• OPERATING PLAN FOR NSICIn order to sustain the growth of units in the leather cluster of Kanpur and enhance theircompetitiveness the operation will mainly pursue intervention in developing market byNSIC in the areas identified for growth of the cluster in CLUSTER PROFILE.Keeping in view the project time frame and resources, the activities to be undertaken havebeen identified in respect of sub sectors which are drivers of growth in the cluster, theirpotential for value addition, coverage and likely impact on attaining desired results.Only those sub sectors have been selected for interventions, which contributesignificantly to volume of business in the cluster and have maximum numbers of unitsfor appreciable impact. Even for these sub sectors, such areas have been identified whichare critical for competitiveness and for which the stakeholders have articulated demandduring diagnostic study. For such services, broadly, commercial and institutionalServices need to be identified and their capacity assessment must be undertaken.However, barring about 100 enterprises, majority of cluster enterprises are micro andhome based units. Such units have limited resources to pay for commercial BDS andtheir poor positioning in the value chain prevents them from using embedded services. Thefragmented nature of such units also makes it financially less attractive for BDSproviders to cater to them. Majority of tanneries, saddlery items and footwear units fall inthis category.To ensure sustainability of these micro units NSIC will need to pursue interventionsfor capacity building, especially organizing these micro units as networks andstrengthening their backward and forward linkages for better delivery of embeddedservices.The networks can be providers of services like input supply, market access, etc. andat the same time such consolidation makes them attractive clients for NSIC.The main objective of NSIC must be to strengthen supply and outreach of services thatenhance competitiveness of SMEs.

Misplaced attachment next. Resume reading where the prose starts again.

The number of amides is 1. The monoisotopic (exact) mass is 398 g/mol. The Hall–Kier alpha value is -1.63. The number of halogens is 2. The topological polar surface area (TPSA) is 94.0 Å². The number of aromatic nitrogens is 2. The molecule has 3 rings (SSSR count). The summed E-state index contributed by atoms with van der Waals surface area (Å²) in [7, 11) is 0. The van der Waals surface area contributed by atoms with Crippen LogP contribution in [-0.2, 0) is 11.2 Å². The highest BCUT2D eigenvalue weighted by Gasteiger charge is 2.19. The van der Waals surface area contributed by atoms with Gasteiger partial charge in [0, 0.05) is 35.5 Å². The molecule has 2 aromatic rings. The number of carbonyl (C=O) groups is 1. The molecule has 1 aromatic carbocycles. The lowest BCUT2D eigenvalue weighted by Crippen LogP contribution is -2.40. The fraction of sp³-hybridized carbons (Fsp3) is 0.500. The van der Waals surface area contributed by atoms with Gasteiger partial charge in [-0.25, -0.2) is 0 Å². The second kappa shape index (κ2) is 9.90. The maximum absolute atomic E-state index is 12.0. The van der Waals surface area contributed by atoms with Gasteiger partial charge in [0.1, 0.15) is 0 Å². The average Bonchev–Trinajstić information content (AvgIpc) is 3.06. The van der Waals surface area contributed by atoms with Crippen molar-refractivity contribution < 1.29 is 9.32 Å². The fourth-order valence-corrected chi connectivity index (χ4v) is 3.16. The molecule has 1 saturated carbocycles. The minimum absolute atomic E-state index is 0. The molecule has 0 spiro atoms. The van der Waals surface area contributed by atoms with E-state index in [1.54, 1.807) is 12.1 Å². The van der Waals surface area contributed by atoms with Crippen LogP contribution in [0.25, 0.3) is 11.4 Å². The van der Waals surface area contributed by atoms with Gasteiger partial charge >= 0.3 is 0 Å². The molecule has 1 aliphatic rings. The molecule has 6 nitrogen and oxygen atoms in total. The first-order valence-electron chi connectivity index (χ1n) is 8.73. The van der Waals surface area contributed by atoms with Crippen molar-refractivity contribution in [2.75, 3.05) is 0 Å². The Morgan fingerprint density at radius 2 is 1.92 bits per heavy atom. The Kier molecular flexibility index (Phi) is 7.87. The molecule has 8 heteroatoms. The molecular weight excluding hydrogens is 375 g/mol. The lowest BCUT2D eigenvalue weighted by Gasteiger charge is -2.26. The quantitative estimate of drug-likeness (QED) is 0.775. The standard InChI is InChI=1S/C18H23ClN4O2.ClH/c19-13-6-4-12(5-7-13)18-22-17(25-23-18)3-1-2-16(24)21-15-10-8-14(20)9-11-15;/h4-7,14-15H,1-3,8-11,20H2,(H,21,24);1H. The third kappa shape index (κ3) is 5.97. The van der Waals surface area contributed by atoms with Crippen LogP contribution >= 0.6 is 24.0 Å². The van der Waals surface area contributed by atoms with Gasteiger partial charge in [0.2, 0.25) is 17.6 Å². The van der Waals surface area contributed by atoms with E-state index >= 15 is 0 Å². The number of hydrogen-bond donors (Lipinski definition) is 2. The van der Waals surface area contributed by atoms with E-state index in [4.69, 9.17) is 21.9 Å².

• NSIC should try to facilitate enabling conditions for a natural business relationshipbetween users and itself leading to sustainability and attainment of overarching goal ofincreased competitiveness of SMEs and employment generation in cluster.The sub sectors and their respective operations are detailed below;Footwear Sub sector:The trend and potential for growth in footwear sector is evident as is its potential to createthousands of jobs. During last 5 years, India’s overall footwear export has been growing at12 percent per annum. In view of burgeoning middle class and continued increase in theirpurchasing power, the demand of footwear is likely to increase propelled by increasedconsumption of per capita footwear consumption from 2 pairs per annum (including hawaichapels). Over and above that Kanpur is famous production centre for open footwear i.esandal and chappals. There is a critical mass of about 1000 HH units having repository ofskills but not able to increase their market share and presently operating at very lowcapacity.Operations for Footwear Sub sector:The most articulated need of this sub sector expressed by the constituents is non-availability of skilled manpower. In order to sustain even present level of growth, theindustry has estimated that requirement of operators would be about 10000 in near future.The capacity of existing service providers is inadequate to meet this demand making itnecessary to build their capacity. The other area of concern is low labour productivitywhich is about 2.5 times below of Chinese manufacturers.In both these areas of skill development and productivity related technical assistanceservices, public Services providers are present in the cluster. NSIC here needs to identifythe critical gaps between services provided by institutes like IISTEM, GLI and ITIs forskill development and NPC for productivity related services which do not include operatorlevel training (most critical for the industry). Interaction with industry which is marginal,fresh inputs for trainees and low motivation to change must be changed by NSIC.